What is Christian Anthropology?

In an effort to offer balance to this site’s old-testament leanings, I offer you the following:

Question: “What is Christian Anthropology?”

Answer: Anthropology is the study of humanity. Christian Anthropology is the study of humanity from a Christian / Biblical perspective. It is primarily focused on the nature of humanity – how the immaterial and material aspects of man relate to each other. Some common questions in Christian Anthropology are:

Christian Anthropology deals with who we are and how we relate to God. Whether a people are inherently good or inherently sinful is crucial in determining how our relationship with God can be restored. Whether the souls of human beings carry on after death determines in large part our view of our purpose in this world. Christian Anthropology helps us to understand ourselves, from God’s perspective.

A key verse on Christian Anthropology is Psalms 139:14, “I praise you because I am fearfully and wonderfully made; your works are wonderful, I know that full well.”

9 thoughts on “What is Christian Anthropology?

  1. Ah yes, this is another definition of anthropology that gets thrown around — although I’m more used to calling it ‘philosophical anthropology’. This is providing an account of the structure of Human Being from a theological-cum-philosophical viewpoint.

  2. Yes, but this is squarely in the realm of theology–nobody in the Div Schools I’ve hung around claims this anthropology has anything to do with fieldwork-based ethnography, writing poetry, surfing the web, or any of the other essential things* that define anthro.

    *“It is time that anthropologists owned up to doing much more than fieldwork in arriving at their idiosyncratic perspectives on the world. What else do we do? We write, teach, read widely, attend lectures, join discussion groups, criticize, make comparisons, watch television, listen to the radio, go to the movies, read newspapers, exchange messages; travel, surf the web; some of us actually count numbers, develop abstractions, study international languages, acquire historical perspectives, attempt scientific analysis, write poetry, make films and even sometimes think and reflect. We tell stories. What is mainly missing from the standard account is how these stories have shaped the trajectory of anthropology.”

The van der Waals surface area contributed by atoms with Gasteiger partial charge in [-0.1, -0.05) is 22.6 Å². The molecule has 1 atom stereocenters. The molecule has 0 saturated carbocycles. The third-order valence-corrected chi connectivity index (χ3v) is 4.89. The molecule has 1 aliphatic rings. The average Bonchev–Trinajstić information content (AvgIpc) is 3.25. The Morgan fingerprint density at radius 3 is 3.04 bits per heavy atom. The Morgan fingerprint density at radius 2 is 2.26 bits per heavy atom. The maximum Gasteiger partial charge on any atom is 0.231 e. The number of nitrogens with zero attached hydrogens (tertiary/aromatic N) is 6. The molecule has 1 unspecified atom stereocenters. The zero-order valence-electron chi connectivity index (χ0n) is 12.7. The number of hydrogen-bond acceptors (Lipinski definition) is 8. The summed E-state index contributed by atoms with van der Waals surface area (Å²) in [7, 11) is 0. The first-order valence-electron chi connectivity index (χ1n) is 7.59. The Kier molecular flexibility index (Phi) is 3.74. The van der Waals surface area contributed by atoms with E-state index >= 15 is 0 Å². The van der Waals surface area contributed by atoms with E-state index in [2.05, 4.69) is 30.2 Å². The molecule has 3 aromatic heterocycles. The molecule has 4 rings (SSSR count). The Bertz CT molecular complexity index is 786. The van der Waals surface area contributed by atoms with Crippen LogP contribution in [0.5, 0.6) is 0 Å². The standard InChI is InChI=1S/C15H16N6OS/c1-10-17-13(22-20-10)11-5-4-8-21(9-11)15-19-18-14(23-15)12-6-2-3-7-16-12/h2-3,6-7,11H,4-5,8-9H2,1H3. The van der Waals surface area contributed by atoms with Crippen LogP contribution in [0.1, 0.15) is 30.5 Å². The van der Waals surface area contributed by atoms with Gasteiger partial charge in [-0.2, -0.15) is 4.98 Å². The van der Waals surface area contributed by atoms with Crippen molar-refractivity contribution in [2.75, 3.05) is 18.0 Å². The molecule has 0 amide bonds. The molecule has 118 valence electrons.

-Keith Hart, http://www.thememorybank.co.uk/publications/WARD

  3. Oh yes. I think the point of the FAQ was just to help disambiguate the term. Sometimes you get people Googling around looking for theology and end up here and Kerim wanted to make clear that despite the similar name, the fields are actually quite different.

  4. “the only current atheism is one that contemplates the reality of its Christian roots” Jean-Luc Nancy

  5. I think this site is a great idea. Christian anthropology is a topic that needs to be investigated. My fellow christians know exactly what I’m talking about. Some people have to see to believe so, as anthropologists, lets do the best we can to let the truth be shown.

Comments are closed.